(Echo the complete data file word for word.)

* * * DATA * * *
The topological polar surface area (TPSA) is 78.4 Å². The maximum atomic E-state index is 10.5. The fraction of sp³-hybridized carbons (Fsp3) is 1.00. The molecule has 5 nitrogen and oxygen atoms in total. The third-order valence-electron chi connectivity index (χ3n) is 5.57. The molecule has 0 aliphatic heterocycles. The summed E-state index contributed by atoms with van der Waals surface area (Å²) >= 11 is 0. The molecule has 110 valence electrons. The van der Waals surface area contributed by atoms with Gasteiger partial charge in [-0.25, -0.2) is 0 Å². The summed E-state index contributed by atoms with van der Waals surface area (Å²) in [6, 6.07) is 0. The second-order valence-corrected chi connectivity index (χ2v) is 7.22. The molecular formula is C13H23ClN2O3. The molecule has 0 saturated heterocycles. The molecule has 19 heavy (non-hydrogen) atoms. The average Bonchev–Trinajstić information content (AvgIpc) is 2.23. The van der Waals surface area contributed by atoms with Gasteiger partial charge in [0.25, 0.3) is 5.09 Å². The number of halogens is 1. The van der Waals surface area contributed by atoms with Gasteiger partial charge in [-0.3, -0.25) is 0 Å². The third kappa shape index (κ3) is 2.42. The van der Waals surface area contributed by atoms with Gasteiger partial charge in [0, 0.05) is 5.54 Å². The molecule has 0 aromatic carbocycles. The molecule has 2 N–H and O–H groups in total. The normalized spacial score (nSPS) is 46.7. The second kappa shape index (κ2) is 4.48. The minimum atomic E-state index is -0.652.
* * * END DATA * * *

The topological polar surface area (TPSA) is 78.4 Å². The maximum atomic E-state index is 10.5. The fraction of sp³-hybridized carbons (Fsp3) is 1.00. The molecule has 5 nitrogen and oxygen atoms in total. The third-order valence-electron chi connectivity index (χ3n) is 5.57. The molecule has 0 aliphatic heterocycles. The summed E-state index contributed by atoms with van der Waals surface area (Å²) >= 11 is 0. The molecule has 110 valence electrons. The van der Waals surface area contributed by atoms with Gasteiger partial charge in [-0.25, -0.2) is 0 Å². The summed E-state index contributed by atoms with van der Waals surface area (Å²) in [6, 6.07) is 0. The second-order valence-corrected chi connectivity index (χ2v) is 7.22. The molecular formula is C13H23ClN2O3. The molecule has 0 saturated heterocycles. The molecule has 19 heavy (non-hydrogen) atoms. The average Bonchev–Trinajstić information content (AvgIpc) is 2.23. The van der Waals surface area contributed by atoms with Gasteiger partial charge in [0.25, 0.3) is 5.09 Å². The number of halogens is 1. The van der Waals surface area contributed by atoms with Gasteiger partial charge in [-0.3, -0.25) is 0 Å². The third kappa shape index (κ3) is 2.42. The van der Waals surface area contributed by atoms with Gasteiger partial charge in [0, 0.05) is 5.54 Å². The molecule has 0 aromatic carbocycles. The molecule has 2 N–H and O–H groups in total. The normalized spacial score (nSPS) is 46.7. The second kappa shape index (κ2) is 4.48. The minimum atomic E-state index is -0.652.